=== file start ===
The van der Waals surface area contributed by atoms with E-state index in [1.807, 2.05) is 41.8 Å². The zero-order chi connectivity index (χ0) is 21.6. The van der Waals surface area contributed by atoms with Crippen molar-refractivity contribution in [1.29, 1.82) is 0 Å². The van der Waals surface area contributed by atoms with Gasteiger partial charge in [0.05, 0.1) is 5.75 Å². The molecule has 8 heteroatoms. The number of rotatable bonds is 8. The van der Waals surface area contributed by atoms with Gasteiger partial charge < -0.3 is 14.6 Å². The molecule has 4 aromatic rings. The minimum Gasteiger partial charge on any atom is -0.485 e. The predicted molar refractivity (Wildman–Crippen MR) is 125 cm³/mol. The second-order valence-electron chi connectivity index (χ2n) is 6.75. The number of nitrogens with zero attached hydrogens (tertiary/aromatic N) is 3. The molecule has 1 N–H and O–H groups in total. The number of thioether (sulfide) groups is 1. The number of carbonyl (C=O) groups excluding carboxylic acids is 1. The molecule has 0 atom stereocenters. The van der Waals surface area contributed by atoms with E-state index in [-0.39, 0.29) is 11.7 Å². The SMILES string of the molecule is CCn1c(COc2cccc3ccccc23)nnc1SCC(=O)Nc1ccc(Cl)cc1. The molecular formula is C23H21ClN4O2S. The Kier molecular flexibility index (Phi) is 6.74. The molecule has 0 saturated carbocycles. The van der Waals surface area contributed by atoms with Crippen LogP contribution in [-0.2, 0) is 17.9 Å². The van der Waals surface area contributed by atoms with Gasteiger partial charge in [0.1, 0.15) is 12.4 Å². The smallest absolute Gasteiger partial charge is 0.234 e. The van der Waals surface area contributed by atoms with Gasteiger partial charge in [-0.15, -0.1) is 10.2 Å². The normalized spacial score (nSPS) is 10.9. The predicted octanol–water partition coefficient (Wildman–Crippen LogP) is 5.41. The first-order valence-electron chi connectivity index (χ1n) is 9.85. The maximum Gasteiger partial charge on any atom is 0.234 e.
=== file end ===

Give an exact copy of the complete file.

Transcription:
The van der Waals surface area contributed by atoms with E-state index in [1.807, 2.05) is 41.8 Å². The zero-order chi connectivity index (χ0) is 21.6. The van der Waals surface area contributed by atoms with Crippen molar-refractivity contribution in [1.29, 1.82) is 0 Å². The van der Waals surface area contributed by atoms with Gasteiger partial charge in [0.05, 0.1) is 5.75 Å². The molecule has 8 heteroatoms. The number of rotatable bonds is 8. The van der Waals surface area contributed by atoms with Gasteiger partial charge < -0.3 is 14.6 Å². The molecule has 4 aromatic rings. The minimum Gasteiger partial charge on any atom is -0.485 e. The predicted molar refractivity (Wildman–Crippen MR) is 125 cm³/mol. The second-order valence-electron chi connectivity index (χ2n) is 6.75. The number of nitrogens with zero attached hydrogens (tertiary/aromatic N) is 3. The molecule has 1 N–H and O–H groups in total. The number of thioether (sulfide) groups is 1. The number of carbonyl (C=O) groups excluding carboxylic acids is 1. The molecule has 0 atom stereocenters. The van der Waals surface area contributed by atoms with E-state index in [-0.39, 0.29) is 11.7 Å². The SMILES string of the molecule is CCn1c(COc2cccc3ccccc23)nnc1SCC(=O)Nc1ccc(Cl)cc1. The molecular formula is C23H21ClN4O2S. The Kier molecular flexibility index (Phi) is 6.74. The molecule has 0 saturated carbocycles. The van der Waals surface area contributed by atoms with Crippen LogP contribution in [-0.2, 0) is 17.9 Å². The van der Waals surface area contributed by atoms with Gasteiger partial charge in [0.1, 0.15) is 12.4 Å². The smallest absolute Gasteiger partial charge is 0.234 e. The van der Waals surface area contributed by atoms with Gasteiger partial charge in [-0.15, -0.1) is 10.2 Å². The normalized spacial score (nSPS) is 10.9. The predicted octanol–water partition coefficient (Wildman–Crippen LogP) is 5.41. The first-order valence-electron chi connectivity index (χ1n) is 9.85. The maximum Gasteiger partial charge on any atom is 0.234 e.